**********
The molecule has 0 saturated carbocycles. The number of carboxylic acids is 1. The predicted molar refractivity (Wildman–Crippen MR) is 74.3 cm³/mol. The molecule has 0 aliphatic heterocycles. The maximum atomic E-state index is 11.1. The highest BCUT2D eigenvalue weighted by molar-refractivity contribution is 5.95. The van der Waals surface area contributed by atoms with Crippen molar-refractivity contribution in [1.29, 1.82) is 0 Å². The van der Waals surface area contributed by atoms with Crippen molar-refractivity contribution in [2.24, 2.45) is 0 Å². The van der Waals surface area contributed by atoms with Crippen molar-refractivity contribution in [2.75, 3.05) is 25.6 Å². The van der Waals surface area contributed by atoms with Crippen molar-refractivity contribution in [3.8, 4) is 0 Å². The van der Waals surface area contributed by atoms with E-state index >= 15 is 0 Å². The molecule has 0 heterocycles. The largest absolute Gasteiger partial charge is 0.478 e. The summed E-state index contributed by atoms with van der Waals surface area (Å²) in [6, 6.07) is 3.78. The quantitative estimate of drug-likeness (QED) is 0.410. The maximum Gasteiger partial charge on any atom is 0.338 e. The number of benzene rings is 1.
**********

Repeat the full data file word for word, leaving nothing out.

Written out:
The molecule has 0 saturated carbocycles. The number of carboxylic acids is 1. The predicted molar refractivity (Wildman–Crippen MR) is 74.3 cm³/mol. The molecule has 0 aliphatic heterocycles. The maximum atomic E-state index is 11.1. The highest BCUT2D eigenvalue weighted by molar-refractivity contribution is 5.95. The van der Waals surface area contributed by atoms with Crippen molar-refractivity contribution in [1.29, 1.82) is 0 Å². The van der Waals surface area contributed by atoms with Crippen molar-refractivity contribution in [2.24, 2.45) is 0 Å². The van der Waals surface area contributed by atoms with Crippen molar-refractivity contribution in [2.75, 3.05) is 25.6 Å². The van der Waals surface area contributed by atoms with Crippen molar-refractivity contribution in [3.8, 4) is 0 Å². The van der Waals surface area contributed by atoms with E-state index >= 15 is 0 Å². The molecule has 0 heterocycles. The largest absolute Gasteiger partial charge is 0.478 e. The summed E-state index contributed by atoms with van der Waals surface area (Å²) in [6, 6.07) is 3.78. The quantitative estimate of drug-likeness (QED) is 0.410. The maximum Gasteiger partial charge on any atom is 0.338 e. The number of benzene rings is 1.